There have been numerous ways to express this subject in the Christian circle of life: “Living victoriously”; “Victorious Christian living”; “Living above”; are some that come to mind, but what does all this mean? After our conversion to Christianity our deep desire is to live a holy life, to become more like Christ, to be able to overcome the sins that plague us, to live above the worldly desires; but how do we accomplish this? How do we uphold such deep desires? Some of us keep on trying very hard and when there is no success we drop to a lower standard in our Christian experience, and become helplessly fearful of trying any further. Then there are those Christians who may not be aware that there is victorious Christian living. Victorious Christian living is following hard after God, and A.W. Tozer in his book “The Pursuit of God” expresses it – “We pursue God because, and only because, He has first put an urge within us that spurs us to the pursuit. ‘No man can come to me,’ said our Lord, ‘except the Father which hath sent me draw him’, and it is by this prevenient drawing that God takes from us every vestige of credit for the act of coming. The impulse to pursue God originates with God, but the outworking of that impulse is our following hard after Him”. So then, the secret to the victorious life is found in Paul’s instruction to the Colossian believers: “Since, then, you have been raised with Christ, set your hearts on things above, where Christ is seated at the right hand of God. Set your minds on things above, not on earthly things. For you died, and your life is now hidden with Christ in God.” <Col.3:1-3 (NIV)>. Paul has already expressed this concept to the Ephesian believers where he says that we as believers used to live and follow the behaviours of this world, satisfying the desires of our old sinful nature, but God in His mercy has saved us from our sins and given us a new character making us alive in Christ – “And God raised us up with Christ and seated us with him in the heavenly realms in Christ Jesus” <Eph.2:6 (NIV)>; therefore, as such we need to re-focus our thoughts and desires on “heavenly appetites”.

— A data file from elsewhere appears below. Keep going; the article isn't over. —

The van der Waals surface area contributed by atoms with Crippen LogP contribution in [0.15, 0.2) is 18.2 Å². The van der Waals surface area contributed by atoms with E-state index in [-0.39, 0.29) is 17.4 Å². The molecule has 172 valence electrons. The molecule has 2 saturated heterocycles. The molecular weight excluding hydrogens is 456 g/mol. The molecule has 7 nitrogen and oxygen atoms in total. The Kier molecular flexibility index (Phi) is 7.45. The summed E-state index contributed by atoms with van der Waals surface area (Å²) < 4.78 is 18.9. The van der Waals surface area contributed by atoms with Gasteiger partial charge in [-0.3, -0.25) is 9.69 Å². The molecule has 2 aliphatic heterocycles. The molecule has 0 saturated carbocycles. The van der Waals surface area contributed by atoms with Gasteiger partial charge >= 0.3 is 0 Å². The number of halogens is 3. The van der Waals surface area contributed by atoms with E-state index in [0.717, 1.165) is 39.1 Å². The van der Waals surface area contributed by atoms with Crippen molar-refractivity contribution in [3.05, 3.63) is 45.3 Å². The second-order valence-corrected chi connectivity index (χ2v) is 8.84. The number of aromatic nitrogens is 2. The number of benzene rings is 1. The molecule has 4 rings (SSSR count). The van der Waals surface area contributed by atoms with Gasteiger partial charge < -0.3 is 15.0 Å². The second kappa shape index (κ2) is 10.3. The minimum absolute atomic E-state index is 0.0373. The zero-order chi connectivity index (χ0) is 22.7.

The Scriptures teach the possibility of a victorious life since every believer in Christ has been given the daily victory over sin because we have been “born of God” through our belief in Christ; “for everyone born of God overcomes the world. This is the victory that has overcome the world, even our faith.” <1 Jn.5:4 (NIV)>; and where the truth of this is not evident in a believer’s life there is something wrong; additionally, Satan will do all that he can to keep this truth from the Christian. There is not only the possibility, but there is also the promise of victorious living given by Christ; for we read Christ’s promise “I have come that they may have life, and have it to the full.” <Jn.10:10b (NIV)>; every believer needs to claim this promise and not allow Satan to defeat us. We can do so by understanding that sin is not our master <Rom.6:14> for God has given us victory over sin and temptation <2 Cor.2:14; 1 Cor.10:13; Rom.8:37>. Since God has given us this victory then we must understand that as a Christian we must not satisfy the desires of our old (sinful) nature: “So I say, live by the Spirit, and you will not gratify the desires of the sinful nature. For the sinful nature desires what is contrary to the Spirit, and the Spirit what is contrary to the sinful nature. They are in conflict with each other, so that you do not do what you want.” <Gal.5:16-17 (NIV)>; it should be our desire to be guided daily by The Holy Spirit.

The principle of the victorious life is to live by Faith, understanding that victorious living is a gift of God to us by faith in Christ. It is impossible for us to accomplish victory in our own ability, for any personal attempt only results in our defeat; for in the same way that we were converted by faith, we are required to live by faith <see Rom.1:17; Gal.3:11; Heb.10:38>. Faith is not doing; faith is trusting in God, and victory is not in trying, victory is in trusting!

The secret to victorious living is our identification with Christ. The scriptures teach us that the cross of Christ identifies the substitution of Christ in the death of the sinner, and that the believer is identified in the resurrection of Christ: 4 We were therefore buried with him through baptism into death in order that, just as Christ was raised from the dead through the glory of the Father, we too may live a new life. 5 If we have been united with him like this in his death, we will certainly also be united with him in his resurrection. 6 For we know that our old self was crucified with him so that the body of sin might be done away with, that we should no longer be slaves to sin— 7 because anyone who has died has been freed from sin.” <Rom.6:4-7 (NIV)>. The believer in Christ is identified with Christ’s death in that we died with Him < 6:5>, and our old nature is crucified with Christ <6:6; cf Gal.2:20>. We are also identified with Christ’s burial <6:4>, and with His resurrection <6:5>. This passage also teaches us that we are identified with Christ in the new life <6:4>, and as such we must not be servant to sin <6:6>; we will also live with Christ in eternity <Rom.6:8>, and in this life we must live unto God <Rom.6:10>. So, we see that the secret to a victorious life is in the fact that Christ indwells the believer for the purpose of being Lord and master of the believer’s life, and gains glorious victory for the believer <Col.1:27>.